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Predicting the Physical Dynamics of Unseen 3D Objects

Machines that can predict the effect of physical interactions on the dynamics of previously unseen object instances are important for creating better robots and interactive virtual worlds. In this work, we focus on predicting the dynamics of 3D objects on a plane that have just been subjected to an impulsive force. In particular, we predict the changes in state - 3D position, rotation, velocities, and stability. Different from previous work, our approach can generalize dynamics predictions to object shapes and initial conditions that were unseen during training. Our method takes the 3D object's shape as a point cloud and its initial linear and angular velocities as input. We extract shape features and use a recurrent neural network to predict the full change in state at each time step. Our model can support training with data from both a physics engine or the real world. Experiments show that we can accurately predict the changes in state for unseen object geometries and initial conditions.


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1 Introduction

We study the problem of learning to predict the physical dynamics of 3D rigid bodies with previously unseen shapes. The ability to interact with, manipulate, and predict the dynamics of objects encountered for the first time would allow for better home robots and virtual or augmented worlds. Humans can intuitively understand and predict the effect of physical interactions on novel object instances (, putting a peg into a hole, catching a ball) even from a young age [3, 27]. Endowing machines with the same capability is a challenging and unsolved problem.

Learned dynamics has numerous advantages over traditional simulation. Although the 3D dynamics of objects can be approximated by simulating well-studied physical laws, this requires exact specification of properties and system parameters (, mass, moment of inertia, friction) which may be challenging to estimate, especially from visual data. Additionally, many physical phenomena such as planar pushing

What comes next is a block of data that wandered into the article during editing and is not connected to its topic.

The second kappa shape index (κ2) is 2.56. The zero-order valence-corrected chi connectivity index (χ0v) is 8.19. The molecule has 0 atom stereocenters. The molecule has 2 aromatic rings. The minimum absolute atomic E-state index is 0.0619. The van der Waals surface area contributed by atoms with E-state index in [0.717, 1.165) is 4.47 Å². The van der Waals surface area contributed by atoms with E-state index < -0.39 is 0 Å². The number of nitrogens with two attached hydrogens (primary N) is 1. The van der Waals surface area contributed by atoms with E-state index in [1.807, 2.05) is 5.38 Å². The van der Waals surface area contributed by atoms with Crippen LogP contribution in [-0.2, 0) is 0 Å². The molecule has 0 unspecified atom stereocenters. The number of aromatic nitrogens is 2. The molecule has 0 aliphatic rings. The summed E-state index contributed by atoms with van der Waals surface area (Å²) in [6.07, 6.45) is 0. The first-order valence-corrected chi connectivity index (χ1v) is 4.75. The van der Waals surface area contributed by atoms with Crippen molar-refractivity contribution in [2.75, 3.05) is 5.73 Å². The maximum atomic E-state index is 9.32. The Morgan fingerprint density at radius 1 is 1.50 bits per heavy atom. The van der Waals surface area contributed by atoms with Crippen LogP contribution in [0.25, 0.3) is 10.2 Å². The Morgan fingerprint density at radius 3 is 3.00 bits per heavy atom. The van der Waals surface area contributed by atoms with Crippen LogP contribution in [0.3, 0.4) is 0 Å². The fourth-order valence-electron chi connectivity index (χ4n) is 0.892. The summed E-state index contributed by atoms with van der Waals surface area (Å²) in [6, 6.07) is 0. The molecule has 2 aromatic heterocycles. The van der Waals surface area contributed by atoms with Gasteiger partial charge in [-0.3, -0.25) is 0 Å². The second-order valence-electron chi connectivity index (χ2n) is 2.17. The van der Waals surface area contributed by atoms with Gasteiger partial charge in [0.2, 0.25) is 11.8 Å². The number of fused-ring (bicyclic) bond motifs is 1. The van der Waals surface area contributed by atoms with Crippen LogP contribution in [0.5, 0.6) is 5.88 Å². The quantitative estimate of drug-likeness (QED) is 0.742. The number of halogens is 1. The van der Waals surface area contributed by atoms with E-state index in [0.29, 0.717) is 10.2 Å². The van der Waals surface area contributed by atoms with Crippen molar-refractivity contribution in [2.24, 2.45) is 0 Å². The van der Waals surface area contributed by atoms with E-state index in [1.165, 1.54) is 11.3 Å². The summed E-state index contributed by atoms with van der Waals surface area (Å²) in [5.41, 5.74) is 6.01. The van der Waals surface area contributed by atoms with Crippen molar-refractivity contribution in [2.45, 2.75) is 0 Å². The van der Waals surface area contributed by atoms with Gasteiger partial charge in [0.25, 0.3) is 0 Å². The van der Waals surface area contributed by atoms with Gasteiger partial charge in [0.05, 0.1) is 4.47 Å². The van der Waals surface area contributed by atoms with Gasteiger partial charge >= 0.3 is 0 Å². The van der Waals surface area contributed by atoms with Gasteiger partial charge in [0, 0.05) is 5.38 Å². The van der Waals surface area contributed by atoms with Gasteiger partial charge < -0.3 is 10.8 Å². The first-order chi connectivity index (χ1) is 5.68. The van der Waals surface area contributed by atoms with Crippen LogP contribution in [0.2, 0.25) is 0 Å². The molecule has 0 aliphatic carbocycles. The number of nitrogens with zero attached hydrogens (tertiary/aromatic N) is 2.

[58] do not have accurate analytical models. Learning dynamics directly from data, however, can implicitly model system properties and capture subtleties in real-world physics. This allows for improved accuracy in future predictions. Using neural networks for learning additionally offers differentiability which is useful for gradient-based optimization and creates flexible models that can trade off speed and accuracy. There has been increased recent interest in predicting object dynamics, but a number of limitations remain. First, most prior work lacks the ability to generalize to shapes unseen during training time [7], or lacks scalability [30, 38]. Second, many methods are limited to 2D objects and environments  [4, 10, 18, 51] and cannot generalize well to 3D objects. Lastly, many methods use images as input [37, 36, 15, 1] which provide only partial shape information possibly limiting the accuracy of forward prediction compared to full 3D input [41], and may entangle variations in object appearance with physical motion.

Our goal is to learn to predict the dynamics of objects from their 3D shape, and generalize these predictions to previously unseen object geometries. To this end, we focus on the problem of accurately predicting, at each fixed time step, the change in object state, , its 3D position, rotation, linear and angular velocities, and stability. We assume that the object initially rests on a plane and has just been subjected to an impulsive force resulting in an initial velocity. Consequently, the object continues to move along the plane resulting in one of two possible outcomes: (1) friction eventually brings it to a rest, or (2) the object topples onto the plane (see Figure 1). This problem formulation is surprisingly challenging since object motion depends non-linearly on factors such as its moment of inertia, contact surface shape, the initial velocity, coefficient of restitution, and surface friction. Objects sliding on the plane could move in 3D resulting in wobbling motion. Excessive initial velocities could destablize objects leading to toppling. Learning these subtleties in a generalizable manner requires a deep understanding of the connection between object shape, mass, and dynamics. At the same time, this problem formulation has many practical applications, for instance, in robotic pushing of objects, and is a strong foundation for developing methods to predict more complex physical dynamics.